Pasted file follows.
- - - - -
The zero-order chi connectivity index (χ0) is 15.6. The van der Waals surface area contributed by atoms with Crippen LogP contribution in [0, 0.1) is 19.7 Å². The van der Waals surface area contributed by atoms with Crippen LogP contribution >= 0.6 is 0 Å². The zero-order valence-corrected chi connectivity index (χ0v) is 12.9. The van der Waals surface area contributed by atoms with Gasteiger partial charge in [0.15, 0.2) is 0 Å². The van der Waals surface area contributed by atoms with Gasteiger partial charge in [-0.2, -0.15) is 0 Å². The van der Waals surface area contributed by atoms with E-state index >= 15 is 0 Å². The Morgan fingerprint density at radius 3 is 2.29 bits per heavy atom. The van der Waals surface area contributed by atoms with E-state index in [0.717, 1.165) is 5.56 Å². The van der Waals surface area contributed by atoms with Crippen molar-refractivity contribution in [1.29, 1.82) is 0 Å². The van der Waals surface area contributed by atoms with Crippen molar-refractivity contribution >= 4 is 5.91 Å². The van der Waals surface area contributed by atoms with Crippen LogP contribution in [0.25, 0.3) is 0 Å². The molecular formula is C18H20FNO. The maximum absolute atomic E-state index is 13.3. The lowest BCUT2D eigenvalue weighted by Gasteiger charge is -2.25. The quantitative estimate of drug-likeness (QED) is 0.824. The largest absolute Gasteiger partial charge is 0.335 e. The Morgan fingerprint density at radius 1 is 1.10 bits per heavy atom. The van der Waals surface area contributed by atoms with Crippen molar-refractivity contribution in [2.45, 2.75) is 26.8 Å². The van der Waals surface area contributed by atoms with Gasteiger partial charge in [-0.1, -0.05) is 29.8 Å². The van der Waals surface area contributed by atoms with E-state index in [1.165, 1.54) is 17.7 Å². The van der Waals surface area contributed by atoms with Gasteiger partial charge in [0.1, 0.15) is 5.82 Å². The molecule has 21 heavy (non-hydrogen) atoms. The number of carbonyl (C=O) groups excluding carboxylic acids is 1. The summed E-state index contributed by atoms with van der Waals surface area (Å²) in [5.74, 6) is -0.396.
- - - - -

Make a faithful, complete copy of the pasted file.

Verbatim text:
The zero-order chi connectivity index (χ0) is 15.6. The van der Waals surface area contributed by atoms with Crippen LogP contribution in [0, 0.1) is 19.7 Å². The van der Waals surface area contributed by atoms with Crippen LogP contribution >= 0.6 is 0 Å². The zero-order valence-corrected chi connectivity index (χ0v) is 12.9. The van der Waals surface area contributed by atoms with Gasteiger partial charge in [0.15, 0.2) is 0 Å². The van der Waals surface area contributed by atoms with Gasteiger partial charge in [-0.2, -0.15) is 0 Å². The van der Waals surface area contributed by atoms with E-state index >= 15 is 0 Å². The Morgan fingerprint density at radius 3 is 2.29 bits per heavy atom. The van der Waals surface area contributed by atoms with E-state index in [0.717, 1.165) is 5.56 Å². The van der Waals surface area contributed by atoms with Crippen molar-refractivity contribution in [1.29, 1.82) is 0 Å². The van der Waals surface area contributed by atoms with Crippen molar-refractivity contribution >= 4 is 5.91 Å². The van der Waals surface area contributed by atoms with Crippen LogP contribution in [0.25, 0.3) is 0 Å². The molecular formula is C18H20FNO. The maximum absolute atomic E-state index is 13.3. The lowest BCUT2D eigenvalue weighted by Gasteiger charge is -2.25. The quantitative estimate of drug-likeness (QED) is 0.824. The largest absolute Gasteiger partial charge is 0.335 e. The Morgan fingerprint density at radius 1 is 1.10 bits per heavy atom. The van der Waals surface area contributed by atoms with Crippen molar-refractivity contribution in [2.45, 2.75) is 26.8 Å². The van der Waals surface area contributed by atoms with Gasteiger partial charge in [-0.1, -0.05) is 29.8 Å². The van der Waals surface area contributed by atoms with E-state index in [1.165, 1.54) is 17.7 Å². The van der Waals surface area contributed by atoms with Gasteiger partial charge in [0.1, 0.15) is 5.82 Å². The molecule has 21 heavy (non-hydrogen) atoms. The number of carbonyl (C=O) groups excluding carboxylic acids is 1. The summed E-state index contributed by atoms with van der Waals surface area (Å²) in [5.74, 6) is -0.396.